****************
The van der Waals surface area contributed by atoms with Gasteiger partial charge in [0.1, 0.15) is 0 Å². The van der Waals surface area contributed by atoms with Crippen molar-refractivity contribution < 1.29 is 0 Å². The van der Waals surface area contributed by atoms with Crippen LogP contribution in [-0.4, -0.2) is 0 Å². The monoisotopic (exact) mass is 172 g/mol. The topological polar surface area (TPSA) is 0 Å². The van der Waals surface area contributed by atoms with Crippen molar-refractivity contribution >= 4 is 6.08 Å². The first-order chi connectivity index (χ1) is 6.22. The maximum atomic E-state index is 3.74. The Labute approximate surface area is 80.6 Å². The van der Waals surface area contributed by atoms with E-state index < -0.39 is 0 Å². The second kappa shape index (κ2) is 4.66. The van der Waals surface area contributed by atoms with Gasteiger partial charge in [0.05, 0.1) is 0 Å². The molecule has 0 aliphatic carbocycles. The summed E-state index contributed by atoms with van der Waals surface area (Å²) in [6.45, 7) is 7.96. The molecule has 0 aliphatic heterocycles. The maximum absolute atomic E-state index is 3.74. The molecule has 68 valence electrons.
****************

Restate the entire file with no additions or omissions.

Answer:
The van der Waals surface area contributed by atoms with Gasteiger partial charge in [0.1, 0.15) is 0 Å². The van der Waals surface area contributed by atoms with Crippen molar-refractivity contribution < 1.29 is 0 Å². The van der Waals surface area contributed by atoms with Crippen LogP contribution in [-0.4, -0.2) is 0 Å². The monoisotopic (exact) mass is 172 g/mol. The topological polar surface area (TPSA) is 0 Å². The van der Waals surface area contributed by atoms with Crippen molar-refractivity contribution >= 4 is 6.08 Å². The first-order chi connectivity index (χ1) is 6.22. The maximum atomic E-state index is 3.74. The Labute approximate surface area is 80.6 Å². The van der Waals surface area contributed by atoms with E-state index < -0.39 is 0 Å². The second kappa shape index (κ2) is 4.66. The van der Waals surface area contributed by atoms with Gasteiger partial charge in [0.05, 0.1) is 0 Å². The molecule has 0 aliphatic carbocycles. The summed E-state index contributed by atoms with van der Waals surface area (Å²) in [6.45, 7) is 7.96. The molecule has 0 aliphatic heterocycles. The maximum absolute atomic E-state index is 3.74. The molecule has 68 valence electrons.